Like grocery customers everywhere, those who shop at Mollie Stone's are short on time and gravitate toward frozen entrees and snacks for convenience. In the last several years, Bennett also noted, the taste and quality of frozen food has improved, leading more people to try it and keep buying it. Demonstrating various dishes from this department is an effective way of promoting it, he said.

Once items gain acceptance and/or familiarity with customers, they may not even be considered ethnic anymore.

For example, Joel Westrate, frozens category manager for Spartan Stores, Grand Rapids, Mich., said, "I have a hard time with labeling pizzas and burritos as ethnic anymore; they're mainstream."

At most Mollie Stone's, Bennett said frozens encompasses 60 or more doors, with about one-third of the space devoted to ice cream. Some of these items are gelatos, and there are some Dreyers products that are in the international category; for example, the extra-creamy and extra-sweet Mediterranean flavor, Porto Fino. Dreyers' Green Tea flavor also conjures up foreign places.

To promote such frozen products, Bennett swears by sampling. A lot of the smaller companies, like Gloria's and Taj, he said, "are still providing aggressive demo campaigns for stores.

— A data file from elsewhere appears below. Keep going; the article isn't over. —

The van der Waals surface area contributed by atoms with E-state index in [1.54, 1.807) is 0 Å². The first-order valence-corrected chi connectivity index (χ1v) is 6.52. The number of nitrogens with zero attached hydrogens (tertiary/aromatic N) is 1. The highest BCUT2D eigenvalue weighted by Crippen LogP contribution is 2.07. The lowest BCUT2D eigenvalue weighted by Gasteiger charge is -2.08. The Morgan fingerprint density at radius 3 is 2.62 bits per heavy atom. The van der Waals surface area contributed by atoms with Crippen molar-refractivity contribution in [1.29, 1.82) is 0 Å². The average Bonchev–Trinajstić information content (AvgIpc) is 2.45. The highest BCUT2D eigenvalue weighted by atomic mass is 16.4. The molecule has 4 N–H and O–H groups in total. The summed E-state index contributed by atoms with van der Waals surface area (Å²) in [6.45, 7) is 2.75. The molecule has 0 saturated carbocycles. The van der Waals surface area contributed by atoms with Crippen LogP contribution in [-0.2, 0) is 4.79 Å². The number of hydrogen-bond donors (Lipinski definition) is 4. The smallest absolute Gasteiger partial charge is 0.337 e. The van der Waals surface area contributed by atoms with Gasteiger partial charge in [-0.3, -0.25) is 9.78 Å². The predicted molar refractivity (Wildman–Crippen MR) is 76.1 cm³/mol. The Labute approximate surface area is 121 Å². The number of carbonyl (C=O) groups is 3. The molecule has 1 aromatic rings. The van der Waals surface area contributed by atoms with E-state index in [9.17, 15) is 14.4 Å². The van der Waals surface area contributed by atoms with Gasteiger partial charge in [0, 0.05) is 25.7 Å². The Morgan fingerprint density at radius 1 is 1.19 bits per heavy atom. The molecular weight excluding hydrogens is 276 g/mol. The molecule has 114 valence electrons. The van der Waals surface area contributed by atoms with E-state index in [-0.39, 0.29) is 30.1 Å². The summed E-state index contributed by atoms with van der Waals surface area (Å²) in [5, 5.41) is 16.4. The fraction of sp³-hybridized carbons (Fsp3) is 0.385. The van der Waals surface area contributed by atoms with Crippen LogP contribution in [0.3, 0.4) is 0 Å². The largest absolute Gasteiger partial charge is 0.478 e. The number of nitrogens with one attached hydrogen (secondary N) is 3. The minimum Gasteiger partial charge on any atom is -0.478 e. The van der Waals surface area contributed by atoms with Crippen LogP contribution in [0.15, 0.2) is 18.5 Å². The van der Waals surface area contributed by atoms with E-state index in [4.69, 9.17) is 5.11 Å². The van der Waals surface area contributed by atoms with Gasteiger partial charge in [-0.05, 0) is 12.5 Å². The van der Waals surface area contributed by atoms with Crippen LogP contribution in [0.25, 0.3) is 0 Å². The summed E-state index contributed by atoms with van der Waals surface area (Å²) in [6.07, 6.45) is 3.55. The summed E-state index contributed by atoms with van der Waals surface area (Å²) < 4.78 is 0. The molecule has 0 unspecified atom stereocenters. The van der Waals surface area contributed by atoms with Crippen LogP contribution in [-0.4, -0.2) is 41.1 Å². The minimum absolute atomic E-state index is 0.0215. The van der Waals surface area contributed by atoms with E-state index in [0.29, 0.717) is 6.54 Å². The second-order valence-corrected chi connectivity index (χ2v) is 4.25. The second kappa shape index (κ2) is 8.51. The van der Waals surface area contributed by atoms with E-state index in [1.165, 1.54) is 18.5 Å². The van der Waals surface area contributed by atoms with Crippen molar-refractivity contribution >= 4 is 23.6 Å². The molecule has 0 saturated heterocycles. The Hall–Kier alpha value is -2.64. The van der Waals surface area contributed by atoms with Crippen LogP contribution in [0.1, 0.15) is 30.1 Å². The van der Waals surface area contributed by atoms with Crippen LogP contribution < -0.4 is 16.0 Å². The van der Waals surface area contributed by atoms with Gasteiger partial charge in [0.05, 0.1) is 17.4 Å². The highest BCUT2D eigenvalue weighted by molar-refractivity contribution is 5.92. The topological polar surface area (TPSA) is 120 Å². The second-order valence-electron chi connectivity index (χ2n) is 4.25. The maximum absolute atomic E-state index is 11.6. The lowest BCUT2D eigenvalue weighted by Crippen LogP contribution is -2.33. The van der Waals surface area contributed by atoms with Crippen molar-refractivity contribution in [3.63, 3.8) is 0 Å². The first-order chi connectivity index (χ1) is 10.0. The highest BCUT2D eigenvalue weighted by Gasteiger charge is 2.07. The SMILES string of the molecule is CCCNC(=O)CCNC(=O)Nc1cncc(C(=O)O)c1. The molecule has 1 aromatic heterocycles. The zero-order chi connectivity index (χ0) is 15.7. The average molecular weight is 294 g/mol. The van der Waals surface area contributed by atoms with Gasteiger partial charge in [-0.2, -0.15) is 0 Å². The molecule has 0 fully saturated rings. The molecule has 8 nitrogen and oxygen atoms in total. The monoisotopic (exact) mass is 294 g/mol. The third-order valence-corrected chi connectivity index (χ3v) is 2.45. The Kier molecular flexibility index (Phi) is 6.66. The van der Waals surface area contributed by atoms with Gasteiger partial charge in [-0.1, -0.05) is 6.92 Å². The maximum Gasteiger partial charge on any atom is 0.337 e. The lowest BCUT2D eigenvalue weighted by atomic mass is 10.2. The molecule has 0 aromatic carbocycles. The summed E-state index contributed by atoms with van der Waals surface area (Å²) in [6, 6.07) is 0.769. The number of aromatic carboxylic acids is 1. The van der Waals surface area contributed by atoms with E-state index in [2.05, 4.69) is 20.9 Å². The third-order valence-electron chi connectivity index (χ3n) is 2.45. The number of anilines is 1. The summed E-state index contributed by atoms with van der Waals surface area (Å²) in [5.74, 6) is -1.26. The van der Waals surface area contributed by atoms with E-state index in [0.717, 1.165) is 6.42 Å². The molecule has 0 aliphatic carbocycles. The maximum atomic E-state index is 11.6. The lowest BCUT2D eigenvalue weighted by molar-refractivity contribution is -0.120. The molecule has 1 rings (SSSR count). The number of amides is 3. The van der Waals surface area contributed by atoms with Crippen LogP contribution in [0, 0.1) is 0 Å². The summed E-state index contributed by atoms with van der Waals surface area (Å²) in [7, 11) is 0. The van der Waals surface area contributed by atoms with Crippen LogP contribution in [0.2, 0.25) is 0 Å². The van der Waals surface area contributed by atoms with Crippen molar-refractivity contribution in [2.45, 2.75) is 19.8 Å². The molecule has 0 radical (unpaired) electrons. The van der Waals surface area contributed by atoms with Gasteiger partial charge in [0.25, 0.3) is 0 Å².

"Through consolidation of the larger companies, we are seeing less and less store support. I think the combination of the taste and "unusual-ity" of the products, plus the ease of popping it in the microwave, has led a surge in these types of entrees, at least at Mollie Stone's," Bennett said.

Other new and trendy products are frozen bowls, like a rice bowl that might have Thai chicken with vegetables, or a teriyaki or a pot pie entree that consumers heat and serve, said Dahll of Nature's Northwest.

Convenient for consumers, they come from a few different manufacturers, such as the Asian Bowl Entrees from King's Hawaiian, Torrance, Calif., which just introduced six new single-serve dishes, and Radical Foods, made by Flagship Foods, San Jose, which has rolled out additional entrees beyond their ravioli.

Nature's is planning to carry Radical Foods' line, he said. King's Hawaiian, while distributed across the country, is doing best in California, said Dwight Robinson, a spokesman for the brand. It's in Safeway, Albertson's, Vons, Food 4 Less and Ralphs, as well as in Fleming, Kroger, Certified Grocers, Dominick's and Roundy's, all in Chicago, and in Supervalu in Washington state.